The most striking piece of advice in Ayn Rand’s The Art of Fiction wasn’t the news about the muse - although I’d never formulated it quite that way to myself, the previous entry does more or less reflect my relations with the elusive muse. Plot is another matter altogether. Though (or perhaps because) I share Ayn Rand’s belief in the central importance of plot, I’ve lost many a bright and promising story to the blight of sudden plot failure. Now I know why:
[The Art of Fiction, pp. 37-38]
When you construct a plot, the first event to figure out is always
the climax. Suppose you have an idea for the theme and subject of a
story but have not yet invented the climax. Then do not start to
outline the story from the beginning. If you set up a lot of
intersting conflicts and seemingly connected events without knowing
where you are going, and then attempt to devise a climax that
resolves it all, the process will be an excruciating mental torture
(and you will not succeed). Therefore, in planning your story, get
to your climax as quickly as possible. First devise an event that
dramatizes and resolves the issues of your story, then construct the
rest of the plot backward, by asking yourself what events are needed
in order to bring your characters to this point.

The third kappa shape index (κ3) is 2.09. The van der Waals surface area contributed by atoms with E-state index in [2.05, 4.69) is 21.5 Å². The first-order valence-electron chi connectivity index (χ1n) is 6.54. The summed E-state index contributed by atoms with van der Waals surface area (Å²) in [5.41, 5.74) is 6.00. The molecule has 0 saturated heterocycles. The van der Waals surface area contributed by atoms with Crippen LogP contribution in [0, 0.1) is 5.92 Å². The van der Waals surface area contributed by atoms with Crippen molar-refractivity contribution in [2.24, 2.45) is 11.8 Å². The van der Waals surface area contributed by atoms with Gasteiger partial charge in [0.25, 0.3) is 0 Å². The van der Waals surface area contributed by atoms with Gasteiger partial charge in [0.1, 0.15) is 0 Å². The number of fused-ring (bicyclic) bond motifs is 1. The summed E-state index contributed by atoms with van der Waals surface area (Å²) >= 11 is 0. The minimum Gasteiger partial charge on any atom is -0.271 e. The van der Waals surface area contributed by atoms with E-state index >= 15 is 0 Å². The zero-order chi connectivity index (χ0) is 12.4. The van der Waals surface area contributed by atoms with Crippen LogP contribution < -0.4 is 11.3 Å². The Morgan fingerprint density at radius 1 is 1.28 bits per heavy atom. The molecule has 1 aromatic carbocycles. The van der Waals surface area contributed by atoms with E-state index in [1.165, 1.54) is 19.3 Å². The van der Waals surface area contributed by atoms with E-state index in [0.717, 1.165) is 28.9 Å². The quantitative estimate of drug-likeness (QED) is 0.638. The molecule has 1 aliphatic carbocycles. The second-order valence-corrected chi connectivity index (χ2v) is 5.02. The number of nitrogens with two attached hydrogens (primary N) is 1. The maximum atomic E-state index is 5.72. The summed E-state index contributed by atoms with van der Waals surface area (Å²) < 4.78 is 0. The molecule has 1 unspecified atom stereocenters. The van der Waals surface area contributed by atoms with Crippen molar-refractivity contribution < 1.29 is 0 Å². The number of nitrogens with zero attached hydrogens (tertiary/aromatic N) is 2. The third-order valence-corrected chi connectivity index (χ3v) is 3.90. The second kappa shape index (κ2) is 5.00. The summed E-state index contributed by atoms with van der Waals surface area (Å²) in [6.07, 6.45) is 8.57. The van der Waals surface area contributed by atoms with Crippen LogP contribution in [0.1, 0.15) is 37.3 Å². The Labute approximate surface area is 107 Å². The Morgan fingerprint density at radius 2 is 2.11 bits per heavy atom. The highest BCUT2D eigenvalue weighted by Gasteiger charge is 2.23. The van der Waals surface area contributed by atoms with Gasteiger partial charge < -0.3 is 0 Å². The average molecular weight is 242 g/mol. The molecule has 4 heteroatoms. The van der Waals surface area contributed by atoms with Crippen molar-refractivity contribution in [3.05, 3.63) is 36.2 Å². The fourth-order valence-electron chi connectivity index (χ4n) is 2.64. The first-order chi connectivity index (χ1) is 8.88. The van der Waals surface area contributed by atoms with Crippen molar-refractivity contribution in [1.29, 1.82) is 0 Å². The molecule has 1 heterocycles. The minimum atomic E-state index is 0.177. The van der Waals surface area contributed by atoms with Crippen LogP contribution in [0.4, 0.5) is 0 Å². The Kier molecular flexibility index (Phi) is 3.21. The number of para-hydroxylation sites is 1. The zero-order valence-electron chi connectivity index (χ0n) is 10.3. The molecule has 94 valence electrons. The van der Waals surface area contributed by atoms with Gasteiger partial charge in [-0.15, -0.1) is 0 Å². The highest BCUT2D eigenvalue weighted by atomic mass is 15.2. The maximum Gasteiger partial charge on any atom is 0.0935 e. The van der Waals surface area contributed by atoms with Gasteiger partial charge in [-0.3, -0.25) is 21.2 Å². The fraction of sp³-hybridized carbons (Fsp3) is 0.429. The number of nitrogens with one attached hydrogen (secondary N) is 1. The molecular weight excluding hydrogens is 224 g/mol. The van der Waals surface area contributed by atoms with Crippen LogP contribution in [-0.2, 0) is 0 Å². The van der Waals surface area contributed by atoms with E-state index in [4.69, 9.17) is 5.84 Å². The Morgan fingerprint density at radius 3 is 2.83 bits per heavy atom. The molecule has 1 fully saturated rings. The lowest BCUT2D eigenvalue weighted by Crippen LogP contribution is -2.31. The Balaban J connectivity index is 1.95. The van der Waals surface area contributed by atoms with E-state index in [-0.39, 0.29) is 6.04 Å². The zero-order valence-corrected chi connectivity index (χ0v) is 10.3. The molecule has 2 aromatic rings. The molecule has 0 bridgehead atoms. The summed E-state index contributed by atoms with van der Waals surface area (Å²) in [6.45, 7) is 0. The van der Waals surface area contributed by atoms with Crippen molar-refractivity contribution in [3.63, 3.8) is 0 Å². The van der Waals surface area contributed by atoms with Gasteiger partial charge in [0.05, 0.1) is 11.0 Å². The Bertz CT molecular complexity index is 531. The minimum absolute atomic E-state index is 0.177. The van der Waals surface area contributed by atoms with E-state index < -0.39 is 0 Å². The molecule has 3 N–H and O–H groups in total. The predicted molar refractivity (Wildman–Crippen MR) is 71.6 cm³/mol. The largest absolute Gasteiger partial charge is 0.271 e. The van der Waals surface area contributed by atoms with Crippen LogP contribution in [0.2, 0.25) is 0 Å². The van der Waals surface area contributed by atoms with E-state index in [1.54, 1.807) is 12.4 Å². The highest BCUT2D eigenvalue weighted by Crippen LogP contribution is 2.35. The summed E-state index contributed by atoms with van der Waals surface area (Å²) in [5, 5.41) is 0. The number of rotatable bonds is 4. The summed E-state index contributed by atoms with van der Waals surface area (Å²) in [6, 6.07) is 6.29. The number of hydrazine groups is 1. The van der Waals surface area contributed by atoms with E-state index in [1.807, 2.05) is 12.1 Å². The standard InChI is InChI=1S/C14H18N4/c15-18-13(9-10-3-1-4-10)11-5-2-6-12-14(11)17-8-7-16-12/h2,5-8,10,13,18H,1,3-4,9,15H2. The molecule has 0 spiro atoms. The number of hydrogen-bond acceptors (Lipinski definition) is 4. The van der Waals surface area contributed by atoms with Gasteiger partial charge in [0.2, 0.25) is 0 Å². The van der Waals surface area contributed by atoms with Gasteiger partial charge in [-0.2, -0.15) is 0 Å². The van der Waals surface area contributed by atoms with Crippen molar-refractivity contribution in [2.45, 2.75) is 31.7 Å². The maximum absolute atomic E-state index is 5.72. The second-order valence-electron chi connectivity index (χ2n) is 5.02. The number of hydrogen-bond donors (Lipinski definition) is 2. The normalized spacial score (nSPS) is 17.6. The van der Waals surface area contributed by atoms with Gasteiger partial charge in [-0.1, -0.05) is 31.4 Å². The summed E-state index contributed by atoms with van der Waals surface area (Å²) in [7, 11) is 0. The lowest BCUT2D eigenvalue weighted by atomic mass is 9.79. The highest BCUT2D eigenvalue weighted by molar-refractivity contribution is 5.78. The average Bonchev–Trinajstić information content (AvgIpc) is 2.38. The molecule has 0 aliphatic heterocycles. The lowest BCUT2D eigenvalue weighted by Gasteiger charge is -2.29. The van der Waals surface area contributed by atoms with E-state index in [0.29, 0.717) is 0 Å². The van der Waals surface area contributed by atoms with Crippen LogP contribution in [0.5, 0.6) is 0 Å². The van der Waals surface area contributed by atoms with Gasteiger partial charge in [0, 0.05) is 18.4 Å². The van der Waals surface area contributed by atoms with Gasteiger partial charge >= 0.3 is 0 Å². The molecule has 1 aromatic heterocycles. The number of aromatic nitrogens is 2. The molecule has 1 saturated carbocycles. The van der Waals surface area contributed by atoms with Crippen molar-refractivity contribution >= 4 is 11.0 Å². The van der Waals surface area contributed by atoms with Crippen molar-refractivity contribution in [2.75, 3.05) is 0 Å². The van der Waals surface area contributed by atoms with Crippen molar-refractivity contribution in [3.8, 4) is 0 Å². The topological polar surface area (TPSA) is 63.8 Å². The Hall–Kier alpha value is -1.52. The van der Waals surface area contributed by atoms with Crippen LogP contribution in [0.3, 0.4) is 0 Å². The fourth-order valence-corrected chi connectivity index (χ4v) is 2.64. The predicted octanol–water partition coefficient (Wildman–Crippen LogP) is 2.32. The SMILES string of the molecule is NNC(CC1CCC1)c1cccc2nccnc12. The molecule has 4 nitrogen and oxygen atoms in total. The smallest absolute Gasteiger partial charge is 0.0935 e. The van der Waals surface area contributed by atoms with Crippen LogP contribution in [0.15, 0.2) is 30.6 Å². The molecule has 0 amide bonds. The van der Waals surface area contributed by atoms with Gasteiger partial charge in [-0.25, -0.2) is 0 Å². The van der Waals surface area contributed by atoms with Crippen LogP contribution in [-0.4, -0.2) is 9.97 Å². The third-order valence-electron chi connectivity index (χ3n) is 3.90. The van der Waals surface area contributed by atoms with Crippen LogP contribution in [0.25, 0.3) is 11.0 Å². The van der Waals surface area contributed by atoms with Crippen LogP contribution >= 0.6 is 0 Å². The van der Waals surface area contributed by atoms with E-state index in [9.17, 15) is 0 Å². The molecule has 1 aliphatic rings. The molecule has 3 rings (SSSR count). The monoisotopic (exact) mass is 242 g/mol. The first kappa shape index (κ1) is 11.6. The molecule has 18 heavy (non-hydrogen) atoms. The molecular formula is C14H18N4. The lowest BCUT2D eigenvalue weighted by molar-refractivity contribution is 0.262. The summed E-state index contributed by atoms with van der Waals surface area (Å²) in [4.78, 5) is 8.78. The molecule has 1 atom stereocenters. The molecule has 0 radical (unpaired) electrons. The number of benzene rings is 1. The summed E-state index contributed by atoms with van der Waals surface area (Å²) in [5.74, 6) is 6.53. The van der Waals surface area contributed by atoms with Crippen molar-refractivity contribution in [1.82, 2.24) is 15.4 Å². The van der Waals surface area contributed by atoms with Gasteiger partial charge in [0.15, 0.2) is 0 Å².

This is a good example of the process of final causation. In
order to judge what incidents to include in your story, you have to
know your purpose in the story—i.e., your climax. Only when you
know this can you begin to analyze which steps, each serving as the
efficient cause of the next, will lead your characters logically to
this decisive event.
There is no rule about what element has to be the first germ of a
story in your mind. […] The only rule is that you have to know
your climax (in dramatized terms) before you start to outline the
steps by which to arrive there.
So far, I’ve had as little success thinking of the climax ahead of time as I’ve had trying to wade out of the mire of an unplanned plot, yet I still feel that this piece of advice is the secret to finishing my pile of abandoned stories. I must pester the muse with my plot problems until she comes up with a suitable climax.